The Care & Feeding of New Chess Clocks
Here's a few helpful hints to keep your clock happy!


Your new clock should not be dropped, kicked, pounded, thrown or spilled on.  It can probably survive these injuries but you want it to last a long, long time don't you?  So don't do it!


Never actually feed your clock.  That's just a figure of speech.  Parents, in particular, frown on spagetti stains and peanut butter goo dribbled on expensive chess clocks.  And remember, this is not a place to store your gum between rounds.


Never over wind your clock.  It won't like it.  You wouldn't like it either!  Its sort of like your mom standing on one side and your dad on the other and they both grab an arm and pull as hard and long as they can.  You'd end up dragging your arms behind you and that's not good when you're trying to play chess.


Now, lets look at some facts


Clocks come with about 70 hours on each side.  Most tournament games finish in 60 minutes.  So that means, you have 140 games of chess.  Thats a lot of games!


Lets say you play in 25 tournaments a year, that's one every weekend for 6 months.  In those 25 tournaments, you use your clock for 5 games.  That's 125 games in 6 months.  And you still haven't used up all the time you have on your clock.  And remember, if your opponent has a clock (and they sometimes do) that means you'll use your clock even less.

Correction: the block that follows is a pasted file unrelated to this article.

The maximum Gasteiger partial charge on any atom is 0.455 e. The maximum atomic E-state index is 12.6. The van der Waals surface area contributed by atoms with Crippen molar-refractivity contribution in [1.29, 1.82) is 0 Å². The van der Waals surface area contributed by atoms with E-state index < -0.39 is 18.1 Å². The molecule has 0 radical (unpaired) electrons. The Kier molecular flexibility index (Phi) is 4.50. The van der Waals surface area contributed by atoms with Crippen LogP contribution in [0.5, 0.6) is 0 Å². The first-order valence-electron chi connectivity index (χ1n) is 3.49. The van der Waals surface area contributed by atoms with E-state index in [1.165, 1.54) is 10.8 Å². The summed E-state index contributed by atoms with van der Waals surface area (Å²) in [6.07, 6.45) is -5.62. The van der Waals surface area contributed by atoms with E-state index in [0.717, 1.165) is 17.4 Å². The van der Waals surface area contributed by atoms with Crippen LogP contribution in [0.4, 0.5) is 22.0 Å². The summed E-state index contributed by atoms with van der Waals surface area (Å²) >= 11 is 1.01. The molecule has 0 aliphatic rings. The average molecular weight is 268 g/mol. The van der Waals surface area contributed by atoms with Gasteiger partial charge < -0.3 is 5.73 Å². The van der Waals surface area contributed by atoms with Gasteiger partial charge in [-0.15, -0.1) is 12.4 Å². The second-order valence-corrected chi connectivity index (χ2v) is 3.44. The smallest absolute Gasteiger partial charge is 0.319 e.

So here's the plan, only wind your clock on the 4th of July and Christmas.  That's it.  Other than that, leave it alone.


Electronic Clocks need special care too. Oh, I know, you're feeling all smug because you've got one of those expensive, fancy, electronic clocks and you never have to wind it.  But do you have an extra battery for it?  I thought not.


Chances are your electronic clock came with some pretty impressive directions in itty bitty print.  Its a really good idea to figure out what all those buttons, knobs and doodads are all about before a competition.  Tournament directors are busy people and it sometimes makes them grumpy to delay the start of a round while your Aunt Thelma tries to decipher the meaning of your clock.


If your clock gets dirty, clean it with a damp cloth.  Don't take it in the bathtub or shower with you. It really won't like it. 


Write your name on the bottom of your clock.  They all look alike.  And even though your parents can tell that you belong to them, clocks have no really distinguishing features like a cute nose or really big feet.  In tournaments, it's hard to tell who belongs to which clock.  So mark it with a permanent marker.


Never forget your clock.  If you leave it home, you may have to forfeit a game.  If you leave it at a tournament, you may have to forfeit your allowance to pay for a new one.


It all comes down to one simple thing.  Respect your clock and it will last a good long while, maybe even longer than you!  And someday, with any luck at all, your great great grandson may get to use it as a place to store his gum.




 Don't have a clock?  Want one?  CLICK HERE!

Copyright Kathryn Rose Taylor
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